Regency Mahogany and Ebony Library Bookcase

Circa 1820

Regency Mahogany and Ebony Library Bookcase

Height: 93 ¼”, 237 cms / Width: 54”,137 cms / Depth: 16 ¼”, 41 cms

No 11112

A superb quality early 19th-century mahogany bookcase with a moulded, shaped cornice above a crossbanded frieze and two doors with rectangular panes and moulded ebony glazing bars flanked by conforming pilasters, the base with 2 drawers retaining the original floral moulded gilt metal handles above two panelled doors with ebony mouldings flanked by conforming pilasters and the whole raised on a plinth base.

The shelves to the top part are adjustable on both sides and the shelves to the base are fixed. The brass astragals between the doors are also original.

This bookcase is from the Regency period and made of extraordinarily selected timbers. The carcass is constructed in four pieces for ease of transport from the workshops where this was made to the home it had been commissioned for.

This piece has been attributed to Marsh and Tatham in London, in particular because of the combination of finely figured mahogany and dark, black ebony, which was a favourite of these illustrious makers who supplied large quantities of furniture to The Prince Regent for his homes in Brighton and Carlton House in London.

The bookcase displays a combination of strongly figured “Fiddleback” mahogany, so called because it was often reserved by the timber merchants for musical instrument makers who used it for the backs of violins, with its darker bars running across the main figure; this was a rare and expensive piece exemplifying the understanding that the better the figure on a piece of wood, the higher the price was. This contrasts sharply with the dense, dark ebony cockbeading going around the drawers and the mouldings on the cupboard doors, pilasters and glazing bars – with the joints on the ebony glazing bars perfectly mitred to fit.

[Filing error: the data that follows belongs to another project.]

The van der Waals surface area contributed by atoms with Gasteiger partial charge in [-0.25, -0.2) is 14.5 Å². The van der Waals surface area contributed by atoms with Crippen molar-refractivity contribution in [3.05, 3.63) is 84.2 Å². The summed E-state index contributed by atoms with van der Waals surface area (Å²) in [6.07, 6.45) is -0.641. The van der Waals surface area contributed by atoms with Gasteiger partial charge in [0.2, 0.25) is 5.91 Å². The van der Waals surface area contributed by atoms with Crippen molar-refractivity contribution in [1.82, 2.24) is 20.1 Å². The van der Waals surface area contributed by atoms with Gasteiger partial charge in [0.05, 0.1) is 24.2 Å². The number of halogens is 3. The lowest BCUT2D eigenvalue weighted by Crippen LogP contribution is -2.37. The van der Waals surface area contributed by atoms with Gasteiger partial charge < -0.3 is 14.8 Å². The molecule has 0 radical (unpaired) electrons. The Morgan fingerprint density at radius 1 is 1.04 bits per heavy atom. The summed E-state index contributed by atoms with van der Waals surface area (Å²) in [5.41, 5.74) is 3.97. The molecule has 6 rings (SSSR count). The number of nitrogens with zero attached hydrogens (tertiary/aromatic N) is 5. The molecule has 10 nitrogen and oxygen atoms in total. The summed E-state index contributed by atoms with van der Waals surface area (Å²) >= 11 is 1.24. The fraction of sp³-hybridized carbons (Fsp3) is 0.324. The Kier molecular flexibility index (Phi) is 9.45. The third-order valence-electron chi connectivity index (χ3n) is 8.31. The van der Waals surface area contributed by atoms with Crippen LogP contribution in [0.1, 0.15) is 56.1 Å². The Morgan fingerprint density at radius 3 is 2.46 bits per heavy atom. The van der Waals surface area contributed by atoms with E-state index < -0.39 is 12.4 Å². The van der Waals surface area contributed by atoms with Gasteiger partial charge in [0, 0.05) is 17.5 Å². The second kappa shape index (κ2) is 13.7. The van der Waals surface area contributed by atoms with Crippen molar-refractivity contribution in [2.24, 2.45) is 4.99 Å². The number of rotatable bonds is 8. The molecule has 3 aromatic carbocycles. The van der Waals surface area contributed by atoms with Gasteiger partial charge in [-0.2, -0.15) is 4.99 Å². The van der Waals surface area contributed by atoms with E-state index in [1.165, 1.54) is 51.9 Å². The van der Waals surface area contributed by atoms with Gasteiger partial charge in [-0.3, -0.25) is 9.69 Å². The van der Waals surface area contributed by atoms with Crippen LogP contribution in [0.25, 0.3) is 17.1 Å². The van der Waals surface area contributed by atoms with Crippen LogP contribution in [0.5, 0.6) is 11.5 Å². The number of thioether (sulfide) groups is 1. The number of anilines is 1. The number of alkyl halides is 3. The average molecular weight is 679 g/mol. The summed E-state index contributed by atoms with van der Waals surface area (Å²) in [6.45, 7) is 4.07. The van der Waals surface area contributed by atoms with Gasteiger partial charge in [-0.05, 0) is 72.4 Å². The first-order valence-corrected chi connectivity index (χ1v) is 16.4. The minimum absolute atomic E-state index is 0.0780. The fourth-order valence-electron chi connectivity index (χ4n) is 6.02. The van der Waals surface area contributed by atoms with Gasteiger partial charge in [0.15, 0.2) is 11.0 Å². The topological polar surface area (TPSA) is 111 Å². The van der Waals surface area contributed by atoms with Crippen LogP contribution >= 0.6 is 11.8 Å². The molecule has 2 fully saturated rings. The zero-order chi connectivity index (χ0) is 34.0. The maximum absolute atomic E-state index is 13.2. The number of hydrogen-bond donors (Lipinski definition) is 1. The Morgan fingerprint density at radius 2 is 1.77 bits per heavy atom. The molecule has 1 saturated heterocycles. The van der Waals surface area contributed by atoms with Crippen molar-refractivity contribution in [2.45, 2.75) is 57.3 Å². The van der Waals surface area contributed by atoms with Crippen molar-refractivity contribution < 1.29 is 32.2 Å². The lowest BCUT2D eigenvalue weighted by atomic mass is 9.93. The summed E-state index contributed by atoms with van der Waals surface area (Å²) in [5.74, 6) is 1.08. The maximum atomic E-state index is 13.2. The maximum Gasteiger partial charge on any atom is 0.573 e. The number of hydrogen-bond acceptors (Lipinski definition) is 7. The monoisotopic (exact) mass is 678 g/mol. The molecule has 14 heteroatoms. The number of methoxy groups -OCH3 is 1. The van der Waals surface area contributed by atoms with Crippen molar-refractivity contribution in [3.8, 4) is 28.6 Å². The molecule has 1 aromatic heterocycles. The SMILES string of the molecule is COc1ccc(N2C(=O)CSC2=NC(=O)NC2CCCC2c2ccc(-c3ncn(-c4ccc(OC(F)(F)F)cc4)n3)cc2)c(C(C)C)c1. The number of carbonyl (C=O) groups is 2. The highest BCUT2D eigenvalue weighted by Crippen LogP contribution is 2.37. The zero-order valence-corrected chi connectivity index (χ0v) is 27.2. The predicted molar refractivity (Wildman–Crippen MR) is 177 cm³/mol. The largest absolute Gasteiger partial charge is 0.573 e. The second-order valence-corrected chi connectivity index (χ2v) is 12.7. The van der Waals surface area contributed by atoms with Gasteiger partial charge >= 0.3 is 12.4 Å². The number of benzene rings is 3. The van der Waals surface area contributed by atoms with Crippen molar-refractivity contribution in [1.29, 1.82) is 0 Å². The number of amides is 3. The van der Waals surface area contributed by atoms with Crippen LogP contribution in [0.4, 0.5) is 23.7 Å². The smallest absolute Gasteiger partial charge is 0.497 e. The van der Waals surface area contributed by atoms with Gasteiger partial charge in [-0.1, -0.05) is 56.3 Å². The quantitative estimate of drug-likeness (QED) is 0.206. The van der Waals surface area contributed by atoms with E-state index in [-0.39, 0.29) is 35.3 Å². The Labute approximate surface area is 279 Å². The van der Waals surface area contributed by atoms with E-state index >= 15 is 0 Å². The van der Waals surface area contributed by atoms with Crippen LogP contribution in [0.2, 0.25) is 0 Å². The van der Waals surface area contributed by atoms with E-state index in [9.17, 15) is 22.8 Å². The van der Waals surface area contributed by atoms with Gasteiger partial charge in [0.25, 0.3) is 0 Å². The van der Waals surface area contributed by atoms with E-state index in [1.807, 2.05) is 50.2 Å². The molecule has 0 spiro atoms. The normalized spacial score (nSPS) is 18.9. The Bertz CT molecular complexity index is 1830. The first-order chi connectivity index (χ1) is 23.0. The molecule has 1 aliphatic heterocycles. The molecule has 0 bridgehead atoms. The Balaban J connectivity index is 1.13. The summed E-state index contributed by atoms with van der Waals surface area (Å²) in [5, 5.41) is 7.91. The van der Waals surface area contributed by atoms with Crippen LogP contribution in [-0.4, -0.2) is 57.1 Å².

Circa 1820

Height: 93 ¼”, 237 cms / Width: 54”,137 cms / Depth: 16 ¼”, 41 cms

Marsh and Tatham: Despite several changes of name over time, (Elward & Marsh; Marsh & Baily; Marsh & Tatham; Elward, Marsh & Tatham; Tatham & Bailey; Tatham, Bailey & Saunders etc.), William Marsh and George Elward remained one of the most important and influential cabinet making companies of the late 18th and early 19th centuries. They produced fashionable items in the Anglo-French taste in the 1790s for Southill through to japanned furniture for the Brighton Pavilion in 1801 and Grecian inspired library furniture for Carlton House in 1806.
In keeping with numerous pieces by Marsh and Tatham in Buckingham Palace, Windsor Castle and the Victoria and Albert Museum, the knobs on the drawers are not plain brass but detailed and gilt, once again pointing to these makers. Considering how the adjustable shelves slide in and out, and the additional work this involved, this must have been made for a special client who was both wealthy and had an important home. One may hypothesise that it could well have been one from a suite of bookcases made to house a library of artefacts collected on The Grand Tour.

Provenance: Available upon request.

Literature:
Buckingham Palace (1991). Carlton House: The Past Glories of George IV’s Palace. London, UK: The Queen’s Gallery Buckingham Palace.
Furniture History Society (1986). Dictionary of English Furniture Makers 1660-1840. Great Britain: W. S. Maney and Son Ltd.
Heal, A. and Symonds, R.W. (1953). The London Furniture Makers, from the Restoration to the Victorian Era, 1660-1840. London, Great Britain: Constable and Company, Ltd.
Gilbert, C. (1996). Pictorial Dictionary of Marked London Furniture, 1700-1840. Leeds, UK: W. S. Maney and Son Limited.

Delivery in the UK mainland is included in the marked price.

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